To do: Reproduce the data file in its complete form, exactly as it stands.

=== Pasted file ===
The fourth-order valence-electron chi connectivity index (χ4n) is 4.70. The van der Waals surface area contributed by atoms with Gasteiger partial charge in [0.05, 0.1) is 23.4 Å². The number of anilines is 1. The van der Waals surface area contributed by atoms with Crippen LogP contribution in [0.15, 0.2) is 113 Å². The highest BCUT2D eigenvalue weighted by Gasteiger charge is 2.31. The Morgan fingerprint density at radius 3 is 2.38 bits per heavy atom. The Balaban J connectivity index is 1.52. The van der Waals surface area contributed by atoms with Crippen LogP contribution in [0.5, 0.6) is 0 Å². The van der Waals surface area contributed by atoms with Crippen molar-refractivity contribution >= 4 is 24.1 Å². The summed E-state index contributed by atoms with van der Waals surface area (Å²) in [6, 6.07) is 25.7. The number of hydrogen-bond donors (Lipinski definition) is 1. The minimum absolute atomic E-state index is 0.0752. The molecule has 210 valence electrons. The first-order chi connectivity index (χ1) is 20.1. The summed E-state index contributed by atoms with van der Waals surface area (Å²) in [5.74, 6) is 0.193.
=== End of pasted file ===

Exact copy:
The fourth-order valence-electron chi connectivity index (χ4n) is 4.70. The van der Waals surface area contributed by atoms with Gasteiger partial charge in [0.05, 0.1) is 23.4 Å². The number of anilines is 1. The van der Waals surface area contributed by atoms with Crippen LogP contribution in [0.15, 0.2) is 113 Å². The highest BCUT2D eigenvalue weighted by Gasteiger charge is 2.31. The Morgan fingerprint density at radius 3 is 2.38 bits per heavy atom. The Balaban J connectivity index is 1.52. The van der Waals surface area contributed by atoms with Crippen LogP contribution in [0.5, 0.6) is 0 Å². The van der Waals surface area contributed by atoms with Crippen molar-refractivity contribution >= 4 is 24.1 Å². The summed E-state index contributed by atoms with van der Waals surface area (Å²) in [6, 6.07) is 25.7. The number of hydrogen-bond donors (Lipinski definition) is 1. The minimum absolute atomic E-state index is 0.0752. The molecule has 210 valence electrons. The first-order chi connectivity index (χ1) is 20.1. The summed E-state index contributed by atoms with van der Waals surface area (Å²) in [5.74, 6) is 0.193.